Construction Begins on New Arboretum Greenhouse & Education Center

Editor’s note: This article was initially published in The Daily Gazette, Swarthmore’s online, daily newspaper founded in Fall 1996. As of Fall 2018, the DG has merged with The Phoenix. See the about page to read more about the DG.

Swatties wandering past McCabe or towards Willets may have noticed a new set of fences going up near the Arboretum offices this past week, marking the first phase of construction on the new Wister Greenhouse and Education Center. The new center will be considerably larger than the current structure and is designed to accommodate increased plant propagation as well as house more resources for community outreach and education.

Director of Scott Arboretum, Claire Sawyers, says the Arboretum has been planning and fundraising for the new center since 2004. “We raised money for the project through general appeals and plant sale proceeds… the Arboretum also recently received some grant support as well as a gift of $237,500 from the College,” Sawyers explains. The arboretum still has about $600,000 left to raise for the $3.8 million venture, an oversight that is largely a result of sharply escalating construction costs.

Construction commenced this past Wednesday with the demolition of the existing structure, a small 30 x 30 ft relic from the 80s. Sawyers claims “engineering students were originally involved in the design of the existing structure which employed a passive solar heating system.” The building embodied progressive thinking about passive ventilation and other structural methods but has since aged and deteriorated significantly. Sawyers says “the glazing has begun to fall off. Ventilation is not sufficient. The building no longer meets our needs and has been in bad shape or years now.”

The new Wister Greenhouse and Education Center, whose namesake honors long-time arboretum director John Wister, will be ~5200 sq ft and will provide “not just a growing space for plants but a place to bring people and plants together,” Semler says. The design will incorporate a greenhouse propagation room “with misters and benches to take cuttings or start seeds”, growing houses, classrooms with audiovisual equipment for horticultural lectures and demonstrations, a small kitchenette, and a volunteers’ space for the Arboretum Assistants program. An additional outdoor teaching garden will service as a spillout space.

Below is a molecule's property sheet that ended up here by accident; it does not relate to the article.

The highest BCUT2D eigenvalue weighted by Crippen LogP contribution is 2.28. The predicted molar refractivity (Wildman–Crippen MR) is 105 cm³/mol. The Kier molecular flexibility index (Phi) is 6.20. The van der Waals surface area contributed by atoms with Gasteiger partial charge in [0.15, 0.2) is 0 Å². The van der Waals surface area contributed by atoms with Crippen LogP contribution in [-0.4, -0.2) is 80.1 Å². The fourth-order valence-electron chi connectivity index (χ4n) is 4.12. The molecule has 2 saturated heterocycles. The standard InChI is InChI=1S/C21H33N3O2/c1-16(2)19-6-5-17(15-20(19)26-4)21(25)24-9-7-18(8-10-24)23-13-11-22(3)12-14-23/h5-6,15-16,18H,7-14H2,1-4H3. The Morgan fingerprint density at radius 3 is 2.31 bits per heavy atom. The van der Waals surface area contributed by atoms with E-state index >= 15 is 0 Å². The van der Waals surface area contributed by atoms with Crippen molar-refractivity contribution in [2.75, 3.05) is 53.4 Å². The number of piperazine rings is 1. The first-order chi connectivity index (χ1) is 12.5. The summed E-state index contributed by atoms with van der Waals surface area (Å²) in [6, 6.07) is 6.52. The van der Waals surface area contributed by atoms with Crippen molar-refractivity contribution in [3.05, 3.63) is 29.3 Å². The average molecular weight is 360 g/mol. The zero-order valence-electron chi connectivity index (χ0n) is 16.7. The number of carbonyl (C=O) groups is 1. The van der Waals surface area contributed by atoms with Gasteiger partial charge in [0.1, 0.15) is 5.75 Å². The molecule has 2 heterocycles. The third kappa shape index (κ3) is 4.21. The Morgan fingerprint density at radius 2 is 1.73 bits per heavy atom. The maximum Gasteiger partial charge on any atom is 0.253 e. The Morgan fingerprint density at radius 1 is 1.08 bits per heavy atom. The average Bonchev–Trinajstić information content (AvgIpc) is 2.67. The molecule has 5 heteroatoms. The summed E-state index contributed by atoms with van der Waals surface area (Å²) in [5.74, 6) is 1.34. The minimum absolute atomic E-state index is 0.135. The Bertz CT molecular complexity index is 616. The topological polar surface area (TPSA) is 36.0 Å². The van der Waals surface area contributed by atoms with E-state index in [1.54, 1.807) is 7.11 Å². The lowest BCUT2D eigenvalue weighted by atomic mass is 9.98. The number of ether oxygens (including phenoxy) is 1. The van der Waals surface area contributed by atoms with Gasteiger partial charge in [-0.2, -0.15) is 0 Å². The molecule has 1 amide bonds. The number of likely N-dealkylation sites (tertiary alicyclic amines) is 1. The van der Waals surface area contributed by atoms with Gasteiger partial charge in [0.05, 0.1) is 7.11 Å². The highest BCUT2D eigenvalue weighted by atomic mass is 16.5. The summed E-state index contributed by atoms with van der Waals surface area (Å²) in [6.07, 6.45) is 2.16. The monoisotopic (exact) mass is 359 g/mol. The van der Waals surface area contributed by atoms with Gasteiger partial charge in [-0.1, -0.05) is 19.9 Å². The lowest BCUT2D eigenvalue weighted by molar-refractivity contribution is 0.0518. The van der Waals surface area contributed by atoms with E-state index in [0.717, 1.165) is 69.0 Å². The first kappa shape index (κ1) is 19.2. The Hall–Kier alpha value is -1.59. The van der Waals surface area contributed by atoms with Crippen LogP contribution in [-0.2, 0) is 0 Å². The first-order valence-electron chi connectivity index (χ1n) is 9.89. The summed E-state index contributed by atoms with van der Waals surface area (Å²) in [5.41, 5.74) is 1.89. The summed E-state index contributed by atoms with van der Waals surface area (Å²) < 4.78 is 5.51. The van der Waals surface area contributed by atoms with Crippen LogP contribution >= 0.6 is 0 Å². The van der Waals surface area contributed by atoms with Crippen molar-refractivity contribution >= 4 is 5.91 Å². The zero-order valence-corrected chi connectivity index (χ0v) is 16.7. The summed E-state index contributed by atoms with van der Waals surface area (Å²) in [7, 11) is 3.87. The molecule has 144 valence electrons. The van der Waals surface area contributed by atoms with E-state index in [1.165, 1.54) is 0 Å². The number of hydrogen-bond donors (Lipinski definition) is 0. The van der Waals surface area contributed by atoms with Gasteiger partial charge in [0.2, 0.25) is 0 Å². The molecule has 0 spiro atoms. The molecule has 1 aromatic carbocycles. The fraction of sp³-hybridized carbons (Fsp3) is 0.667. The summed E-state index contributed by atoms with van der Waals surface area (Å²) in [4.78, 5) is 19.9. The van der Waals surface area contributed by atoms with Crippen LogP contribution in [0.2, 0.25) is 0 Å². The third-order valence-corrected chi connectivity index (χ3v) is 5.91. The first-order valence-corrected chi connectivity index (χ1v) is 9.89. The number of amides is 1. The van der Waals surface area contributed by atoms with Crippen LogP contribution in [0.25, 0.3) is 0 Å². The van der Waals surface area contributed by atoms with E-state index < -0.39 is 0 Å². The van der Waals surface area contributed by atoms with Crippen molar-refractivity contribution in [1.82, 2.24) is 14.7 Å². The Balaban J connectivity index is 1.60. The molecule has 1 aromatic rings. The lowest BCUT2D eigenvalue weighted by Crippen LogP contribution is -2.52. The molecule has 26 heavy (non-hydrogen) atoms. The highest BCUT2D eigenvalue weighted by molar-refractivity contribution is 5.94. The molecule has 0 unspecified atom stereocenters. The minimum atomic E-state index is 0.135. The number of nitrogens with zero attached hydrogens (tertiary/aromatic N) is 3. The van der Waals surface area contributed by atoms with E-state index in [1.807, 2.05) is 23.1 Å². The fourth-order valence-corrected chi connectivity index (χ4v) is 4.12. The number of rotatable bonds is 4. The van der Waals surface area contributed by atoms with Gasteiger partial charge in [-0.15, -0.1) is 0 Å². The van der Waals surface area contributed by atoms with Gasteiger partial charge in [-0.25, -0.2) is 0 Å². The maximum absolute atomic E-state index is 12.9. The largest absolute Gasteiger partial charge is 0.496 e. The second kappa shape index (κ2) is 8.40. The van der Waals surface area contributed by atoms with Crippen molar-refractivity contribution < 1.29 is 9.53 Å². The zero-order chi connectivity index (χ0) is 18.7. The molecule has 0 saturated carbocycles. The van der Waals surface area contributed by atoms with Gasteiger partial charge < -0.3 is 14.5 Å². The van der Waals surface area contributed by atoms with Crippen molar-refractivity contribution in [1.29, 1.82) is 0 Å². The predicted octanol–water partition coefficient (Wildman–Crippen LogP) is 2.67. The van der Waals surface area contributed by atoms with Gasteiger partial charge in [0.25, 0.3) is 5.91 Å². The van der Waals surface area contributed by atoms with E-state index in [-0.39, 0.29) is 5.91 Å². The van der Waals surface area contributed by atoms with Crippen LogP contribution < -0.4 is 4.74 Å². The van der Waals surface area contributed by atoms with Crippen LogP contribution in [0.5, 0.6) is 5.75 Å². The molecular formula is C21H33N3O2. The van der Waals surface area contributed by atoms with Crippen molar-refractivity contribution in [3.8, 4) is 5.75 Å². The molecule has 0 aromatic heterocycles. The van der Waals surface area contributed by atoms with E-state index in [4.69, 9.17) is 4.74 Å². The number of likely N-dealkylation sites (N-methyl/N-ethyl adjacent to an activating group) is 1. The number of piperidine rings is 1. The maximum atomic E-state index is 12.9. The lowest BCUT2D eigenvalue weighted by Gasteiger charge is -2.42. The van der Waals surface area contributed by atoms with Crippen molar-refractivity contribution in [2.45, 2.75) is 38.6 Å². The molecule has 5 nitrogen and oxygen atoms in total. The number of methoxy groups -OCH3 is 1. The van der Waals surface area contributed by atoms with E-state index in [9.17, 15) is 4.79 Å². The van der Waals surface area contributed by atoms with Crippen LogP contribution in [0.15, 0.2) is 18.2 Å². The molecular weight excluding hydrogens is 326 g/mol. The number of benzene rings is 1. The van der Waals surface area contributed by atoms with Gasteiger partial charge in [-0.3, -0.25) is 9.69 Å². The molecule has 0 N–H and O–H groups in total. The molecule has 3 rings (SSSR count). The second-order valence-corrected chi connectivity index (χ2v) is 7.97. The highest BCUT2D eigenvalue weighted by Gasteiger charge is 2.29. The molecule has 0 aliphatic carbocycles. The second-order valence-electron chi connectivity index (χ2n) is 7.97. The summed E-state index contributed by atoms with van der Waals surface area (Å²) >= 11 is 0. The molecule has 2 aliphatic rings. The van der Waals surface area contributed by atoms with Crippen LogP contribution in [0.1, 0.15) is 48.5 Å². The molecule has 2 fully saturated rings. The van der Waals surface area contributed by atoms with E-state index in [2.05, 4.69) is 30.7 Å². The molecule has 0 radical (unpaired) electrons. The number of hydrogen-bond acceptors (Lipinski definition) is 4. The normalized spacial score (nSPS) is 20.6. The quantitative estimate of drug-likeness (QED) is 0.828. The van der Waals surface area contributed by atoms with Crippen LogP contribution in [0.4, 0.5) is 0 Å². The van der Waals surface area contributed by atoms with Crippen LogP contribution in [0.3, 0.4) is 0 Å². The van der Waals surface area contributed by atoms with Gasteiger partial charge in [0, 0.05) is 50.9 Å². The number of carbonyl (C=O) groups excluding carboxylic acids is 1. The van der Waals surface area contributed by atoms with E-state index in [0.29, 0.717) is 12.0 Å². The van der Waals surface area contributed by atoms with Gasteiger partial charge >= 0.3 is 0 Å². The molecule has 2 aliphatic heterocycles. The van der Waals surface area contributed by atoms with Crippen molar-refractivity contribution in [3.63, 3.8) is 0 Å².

Jan Semler, the Facilities construction coordinator for the project, says she “anticipates having construction completely finished by next September.” The new building will be tucked behind Willets and sit next to the distinctively-domed Cunningham House.

Semler also expects to get the new structure certified by the US Green Building Council, much like the Science Center. “The greenhouse has an interesting heating system that ties into the existing chilled water loop. We’re doing some innovative things with this design. The building is going to be a good candidate for silver LEED certification, which is actually one level above the Science Center.” Sawyers added that the center will also include parking spaces for fuel-efficient vehicles, a small green roof, and wooden shingles made out of trees that were previously cut down to make room for Alice Paul.

As for disruption to students living in Willets, Semler assures that “there will be little disruption and noise for residents of Willets…It’s a smaller building, with a partial basement and only one story, so there won’t be any big cranes involved and very little excavation.” There will also be little interference with paths around Willets, with the trenching of a utilities live over to Mccabe occurring over winter break. In an email sent to Willets residents, Housing Coordinator Rachel Head encouraged students to lodge any complaints or concerns with their RAs or herself. Additionally, any students having too much trouble with the noise can pick up free earplugs in the Housing Office.

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